From the Apple 10K:
The following graph shows a five−year comparison of cumulative total shareholder return, calculated on a dividend reinvested basis, for the Company, the S&P 500 Composite Index, the S&P Computer Hardware Index, and the Dow Jones U.S. Technology Index. The graph assumes $100 was invested in each of the [securities].
In other words, if you had invested $100 in the S&P 500 in September 2005, you would have $103 now. If you invested $100 in Apple in September 2005, you would have $529 now.
Apple investors should rejoice!
However, in terms of reward for earnings, consider the following graph:
The red line represents the S&P 500 P/E ratio and the green and orange lines represent Apple’s P/E ratios depending on whether you include cash in the price.
The reward to investors Apple does not seem so appealing anymore.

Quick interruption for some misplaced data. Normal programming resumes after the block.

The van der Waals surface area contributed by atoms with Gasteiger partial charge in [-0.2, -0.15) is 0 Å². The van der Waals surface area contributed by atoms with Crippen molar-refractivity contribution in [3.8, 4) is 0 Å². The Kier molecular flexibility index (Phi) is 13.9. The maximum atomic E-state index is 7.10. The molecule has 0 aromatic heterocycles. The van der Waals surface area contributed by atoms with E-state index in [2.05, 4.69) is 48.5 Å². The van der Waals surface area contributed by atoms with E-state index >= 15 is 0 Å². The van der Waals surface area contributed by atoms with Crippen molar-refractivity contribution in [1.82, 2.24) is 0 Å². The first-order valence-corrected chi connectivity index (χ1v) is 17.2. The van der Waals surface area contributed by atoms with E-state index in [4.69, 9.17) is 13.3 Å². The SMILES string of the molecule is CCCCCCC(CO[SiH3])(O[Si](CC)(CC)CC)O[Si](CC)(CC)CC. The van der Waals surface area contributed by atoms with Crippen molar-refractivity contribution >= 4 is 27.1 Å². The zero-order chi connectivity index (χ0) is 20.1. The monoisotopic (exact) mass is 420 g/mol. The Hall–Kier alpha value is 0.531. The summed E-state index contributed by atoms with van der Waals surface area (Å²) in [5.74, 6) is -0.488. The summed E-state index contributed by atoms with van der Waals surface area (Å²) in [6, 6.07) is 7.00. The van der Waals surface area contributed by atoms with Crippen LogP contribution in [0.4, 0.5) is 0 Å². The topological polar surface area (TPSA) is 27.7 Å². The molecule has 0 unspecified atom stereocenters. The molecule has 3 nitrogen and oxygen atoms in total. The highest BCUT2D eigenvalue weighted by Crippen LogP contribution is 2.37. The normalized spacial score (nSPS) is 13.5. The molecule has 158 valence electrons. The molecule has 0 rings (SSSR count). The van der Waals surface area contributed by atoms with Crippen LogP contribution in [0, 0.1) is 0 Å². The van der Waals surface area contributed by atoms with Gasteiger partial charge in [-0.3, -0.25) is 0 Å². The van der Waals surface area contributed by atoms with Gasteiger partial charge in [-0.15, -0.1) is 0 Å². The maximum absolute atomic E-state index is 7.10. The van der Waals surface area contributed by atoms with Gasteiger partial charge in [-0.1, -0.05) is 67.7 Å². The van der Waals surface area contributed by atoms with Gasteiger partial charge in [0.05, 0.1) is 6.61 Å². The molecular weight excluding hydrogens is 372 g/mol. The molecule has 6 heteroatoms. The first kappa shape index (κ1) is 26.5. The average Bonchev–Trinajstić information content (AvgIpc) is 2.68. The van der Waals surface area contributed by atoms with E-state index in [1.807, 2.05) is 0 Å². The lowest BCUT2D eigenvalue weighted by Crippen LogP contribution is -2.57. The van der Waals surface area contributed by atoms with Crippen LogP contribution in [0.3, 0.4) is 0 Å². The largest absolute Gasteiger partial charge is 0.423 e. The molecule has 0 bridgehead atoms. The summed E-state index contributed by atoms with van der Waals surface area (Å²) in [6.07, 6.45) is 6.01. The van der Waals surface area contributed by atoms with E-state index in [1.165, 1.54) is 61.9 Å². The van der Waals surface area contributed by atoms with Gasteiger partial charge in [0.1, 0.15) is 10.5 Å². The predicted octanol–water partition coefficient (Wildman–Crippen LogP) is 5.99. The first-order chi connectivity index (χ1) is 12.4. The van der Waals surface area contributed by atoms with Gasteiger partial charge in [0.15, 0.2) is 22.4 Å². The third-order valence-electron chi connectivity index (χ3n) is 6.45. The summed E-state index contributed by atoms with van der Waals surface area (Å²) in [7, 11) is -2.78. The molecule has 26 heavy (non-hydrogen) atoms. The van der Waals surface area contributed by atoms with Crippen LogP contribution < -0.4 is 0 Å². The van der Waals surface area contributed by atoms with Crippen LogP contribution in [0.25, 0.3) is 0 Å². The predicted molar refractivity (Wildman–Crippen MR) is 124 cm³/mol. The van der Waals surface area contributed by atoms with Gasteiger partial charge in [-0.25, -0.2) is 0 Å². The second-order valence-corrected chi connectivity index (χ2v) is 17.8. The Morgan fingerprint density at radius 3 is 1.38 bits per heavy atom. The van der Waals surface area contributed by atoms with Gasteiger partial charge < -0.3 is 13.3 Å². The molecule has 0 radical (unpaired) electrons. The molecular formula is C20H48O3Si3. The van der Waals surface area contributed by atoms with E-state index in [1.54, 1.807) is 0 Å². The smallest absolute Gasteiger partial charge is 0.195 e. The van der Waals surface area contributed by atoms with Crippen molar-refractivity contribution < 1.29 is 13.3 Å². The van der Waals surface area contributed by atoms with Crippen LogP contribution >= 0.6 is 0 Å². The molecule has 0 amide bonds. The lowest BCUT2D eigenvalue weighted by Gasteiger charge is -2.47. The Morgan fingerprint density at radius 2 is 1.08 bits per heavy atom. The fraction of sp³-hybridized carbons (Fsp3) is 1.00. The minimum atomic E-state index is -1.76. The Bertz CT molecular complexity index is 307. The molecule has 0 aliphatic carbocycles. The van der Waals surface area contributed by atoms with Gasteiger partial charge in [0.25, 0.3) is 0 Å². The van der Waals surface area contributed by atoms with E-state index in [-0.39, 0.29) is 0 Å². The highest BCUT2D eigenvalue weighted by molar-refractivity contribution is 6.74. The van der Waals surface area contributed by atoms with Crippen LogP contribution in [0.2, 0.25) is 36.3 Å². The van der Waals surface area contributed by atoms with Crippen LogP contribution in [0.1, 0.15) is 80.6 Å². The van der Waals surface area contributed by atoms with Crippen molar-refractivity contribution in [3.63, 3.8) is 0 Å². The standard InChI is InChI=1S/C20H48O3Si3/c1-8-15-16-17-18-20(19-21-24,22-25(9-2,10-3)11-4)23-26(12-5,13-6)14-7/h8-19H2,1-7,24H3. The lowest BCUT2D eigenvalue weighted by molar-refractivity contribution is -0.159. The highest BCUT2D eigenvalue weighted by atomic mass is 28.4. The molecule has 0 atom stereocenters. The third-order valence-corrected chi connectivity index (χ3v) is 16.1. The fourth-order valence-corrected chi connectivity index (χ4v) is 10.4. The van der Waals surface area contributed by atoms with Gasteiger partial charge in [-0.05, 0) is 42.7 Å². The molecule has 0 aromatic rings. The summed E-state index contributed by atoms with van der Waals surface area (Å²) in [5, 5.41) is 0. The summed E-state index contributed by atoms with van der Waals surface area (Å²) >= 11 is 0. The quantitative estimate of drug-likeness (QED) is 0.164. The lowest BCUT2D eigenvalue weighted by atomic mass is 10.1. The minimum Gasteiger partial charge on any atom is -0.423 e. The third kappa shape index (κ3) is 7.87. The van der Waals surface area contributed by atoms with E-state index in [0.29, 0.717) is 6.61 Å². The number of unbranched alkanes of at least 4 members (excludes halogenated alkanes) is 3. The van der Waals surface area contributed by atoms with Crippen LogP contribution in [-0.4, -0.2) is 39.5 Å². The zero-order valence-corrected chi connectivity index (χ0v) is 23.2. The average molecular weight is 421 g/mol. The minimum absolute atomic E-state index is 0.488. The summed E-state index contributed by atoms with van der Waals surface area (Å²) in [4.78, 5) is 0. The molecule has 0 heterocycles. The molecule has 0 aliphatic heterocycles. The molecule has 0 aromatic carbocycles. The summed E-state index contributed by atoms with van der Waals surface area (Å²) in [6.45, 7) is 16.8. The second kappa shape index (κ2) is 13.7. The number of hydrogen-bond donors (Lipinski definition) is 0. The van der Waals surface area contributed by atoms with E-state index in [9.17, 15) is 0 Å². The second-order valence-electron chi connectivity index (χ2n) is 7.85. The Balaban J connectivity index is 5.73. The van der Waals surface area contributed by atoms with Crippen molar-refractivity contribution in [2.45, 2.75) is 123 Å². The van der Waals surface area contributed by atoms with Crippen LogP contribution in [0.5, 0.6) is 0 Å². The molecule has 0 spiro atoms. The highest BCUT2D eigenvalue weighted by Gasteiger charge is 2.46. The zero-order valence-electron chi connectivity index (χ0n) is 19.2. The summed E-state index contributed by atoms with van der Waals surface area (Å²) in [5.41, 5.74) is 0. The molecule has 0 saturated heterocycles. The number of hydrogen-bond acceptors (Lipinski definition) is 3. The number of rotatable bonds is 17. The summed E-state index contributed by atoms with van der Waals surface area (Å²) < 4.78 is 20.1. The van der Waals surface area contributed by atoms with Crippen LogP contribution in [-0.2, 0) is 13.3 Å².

Although Apple received a premium valuation to the S&P prior to October 2008, it has traded at a discount or in-line with the S&P since then.
Another way of putting it is that the P/E ratio for large companies has returned to pre-recession levels. The P/E ratio for Apple has not.
For a final point, a comparison of earnings growth (which should correlate to the P/Es) above shows that while the S&P is given a similar valuation to Apple, growth has been decidedly less spectacular.
Apple’s average growth over the period shown was 63% (shown as the orange line) while the S&P has grown at an average of -33%. Nevertheless the market has chosen to reward the two assets with the same multiples valuing their future growth in earnings roughly the same.
At least they are equivalent. For much of 2009 and early 2010, Apple was considered to have a far less promising future than the average large American company.